Hebron Preservation Society

Hebron New York History

Hebron was composed of patents granted to officers and privates who served in the French and Indian War, mostly to Scotch Highlanders belonging to the 77th Regiment of Foot. These grants were made so long after the war that many who were entitled to them never appeared to claim them.

The earliest settlement was made around the year 1770 by David Whedon, John Hamilton, and Robert Creighton. Hebron was formed in 1786 and named for Hebron, Connecticut. Previous to that time, it was called Black Creek. East Hebron and Munro's Meadows (North Hebron) were the first areas to be settled. The high hills divided the early settlers into several neighborhoods. The northern and eastern parts were settled by families from New England and the southern and western parts by Protestant Scotch and Irish belonging to the Associate Reformed Presbyterian Church.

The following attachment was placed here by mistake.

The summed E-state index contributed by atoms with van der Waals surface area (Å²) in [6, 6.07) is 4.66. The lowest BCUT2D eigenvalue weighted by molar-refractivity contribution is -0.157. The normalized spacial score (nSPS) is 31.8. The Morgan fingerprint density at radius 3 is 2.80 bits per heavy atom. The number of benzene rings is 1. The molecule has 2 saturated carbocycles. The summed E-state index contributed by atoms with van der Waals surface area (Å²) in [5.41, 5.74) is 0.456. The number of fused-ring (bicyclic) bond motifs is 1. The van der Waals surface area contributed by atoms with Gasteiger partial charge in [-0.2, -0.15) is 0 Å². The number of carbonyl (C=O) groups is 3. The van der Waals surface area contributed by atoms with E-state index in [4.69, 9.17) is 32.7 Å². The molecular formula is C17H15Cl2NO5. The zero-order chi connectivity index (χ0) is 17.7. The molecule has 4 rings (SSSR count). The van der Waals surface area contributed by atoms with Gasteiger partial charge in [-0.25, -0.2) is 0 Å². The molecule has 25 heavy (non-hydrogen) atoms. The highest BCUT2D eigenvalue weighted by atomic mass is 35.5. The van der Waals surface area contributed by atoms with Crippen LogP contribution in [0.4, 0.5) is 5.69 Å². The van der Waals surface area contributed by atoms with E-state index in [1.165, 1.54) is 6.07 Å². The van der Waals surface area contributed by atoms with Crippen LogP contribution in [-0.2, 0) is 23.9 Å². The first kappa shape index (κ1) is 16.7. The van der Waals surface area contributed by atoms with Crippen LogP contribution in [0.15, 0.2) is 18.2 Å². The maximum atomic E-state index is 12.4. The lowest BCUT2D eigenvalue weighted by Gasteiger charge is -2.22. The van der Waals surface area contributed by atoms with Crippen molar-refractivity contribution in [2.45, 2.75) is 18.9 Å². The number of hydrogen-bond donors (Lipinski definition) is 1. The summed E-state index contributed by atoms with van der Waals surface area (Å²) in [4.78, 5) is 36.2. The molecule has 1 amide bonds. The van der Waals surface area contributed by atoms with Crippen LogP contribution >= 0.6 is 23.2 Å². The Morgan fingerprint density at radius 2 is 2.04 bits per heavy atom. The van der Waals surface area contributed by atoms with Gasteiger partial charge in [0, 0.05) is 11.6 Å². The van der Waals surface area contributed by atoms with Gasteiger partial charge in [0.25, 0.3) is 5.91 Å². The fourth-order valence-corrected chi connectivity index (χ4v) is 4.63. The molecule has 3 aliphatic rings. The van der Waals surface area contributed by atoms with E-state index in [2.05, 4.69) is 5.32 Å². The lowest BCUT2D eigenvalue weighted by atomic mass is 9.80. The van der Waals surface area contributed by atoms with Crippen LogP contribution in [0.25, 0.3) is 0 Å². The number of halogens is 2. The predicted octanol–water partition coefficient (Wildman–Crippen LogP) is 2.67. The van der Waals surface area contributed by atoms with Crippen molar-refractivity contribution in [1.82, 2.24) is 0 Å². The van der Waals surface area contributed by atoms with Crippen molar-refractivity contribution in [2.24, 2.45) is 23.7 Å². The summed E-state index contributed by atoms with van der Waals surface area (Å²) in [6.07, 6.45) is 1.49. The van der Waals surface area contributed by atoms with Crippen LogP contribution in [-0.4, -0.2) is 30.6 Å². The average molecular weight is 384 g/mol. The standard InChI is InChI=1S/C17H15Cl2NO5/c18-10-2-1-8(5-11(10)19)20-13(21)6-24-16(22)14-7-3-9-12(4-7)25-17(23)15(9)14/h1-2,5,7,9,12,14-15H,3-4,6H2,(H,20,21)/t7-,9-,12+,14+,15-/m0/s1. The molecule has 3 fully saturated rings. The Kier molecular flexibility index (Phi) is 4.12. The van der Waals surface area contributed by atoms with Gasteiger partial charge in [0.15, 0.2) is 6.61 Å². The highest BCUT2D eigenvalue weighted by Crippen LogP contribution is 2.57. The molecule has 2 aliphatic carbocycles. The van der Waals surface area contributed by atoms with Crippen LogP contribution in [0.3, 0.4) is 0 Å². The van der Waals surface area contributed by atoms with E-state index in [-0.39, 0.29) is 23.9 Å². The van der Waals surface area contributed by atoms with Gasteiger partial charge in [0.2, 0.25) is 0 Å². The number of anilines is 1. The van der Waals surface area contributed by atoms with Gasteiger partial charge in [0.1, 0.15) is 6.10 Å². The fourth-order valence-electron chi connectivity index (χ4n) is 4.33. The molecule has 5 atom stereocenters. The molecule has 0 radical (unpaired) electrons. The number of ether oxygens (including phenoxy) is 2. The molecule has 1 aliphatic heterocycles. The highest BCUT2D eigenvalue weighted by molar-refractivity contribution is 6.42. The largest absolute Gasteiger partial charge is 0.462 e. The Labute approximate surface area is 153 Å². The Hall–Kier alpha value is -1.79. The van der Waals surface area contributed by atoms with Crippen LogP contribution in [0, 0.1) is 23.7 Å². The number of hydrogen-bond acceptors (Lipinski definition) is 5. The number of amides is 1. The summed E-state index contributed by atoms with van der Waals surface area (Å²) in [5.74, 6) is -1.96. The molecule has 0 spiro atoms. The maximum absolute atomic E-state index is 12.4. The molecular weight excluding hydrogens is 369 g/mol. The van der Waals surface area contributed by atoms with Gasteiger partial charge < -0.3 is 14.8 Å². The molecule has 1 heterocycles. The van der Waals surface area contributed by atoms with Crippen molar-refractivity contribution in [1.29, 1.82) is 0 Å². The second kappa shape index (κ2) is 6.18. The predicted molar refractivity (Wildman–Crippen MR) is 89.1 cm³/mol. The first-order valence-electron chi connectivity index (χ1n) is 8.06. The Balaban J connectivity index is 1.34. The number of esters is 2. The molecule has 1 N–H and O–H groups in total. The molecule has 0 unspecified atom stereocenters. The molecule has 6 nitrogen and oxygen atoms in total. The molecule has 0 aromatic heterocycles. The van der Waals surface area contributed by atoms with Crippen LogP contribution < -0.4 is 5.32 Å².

Aerial View of West Hebron, 1978
The water power of the east and west branch of Black Creek and its tributaries was harnessed to run various grist, saw, and fulling mills. Farming was, and still is, Hebron's principal pursuit. In 1849, Hebron was the leading potato producing town in Washington County, yielding 109,000 bushels. Flax was also a leading crop. In 1845, there were 19,161 sheep, but the human population only amounted to 2,359. In the nineteenth century, dairy farming became important in Hebron's economy, and in the latter half of the century, much of the milk produced went to the local cheese factories. Only one of these cheese factories is standing today, as a vacant building.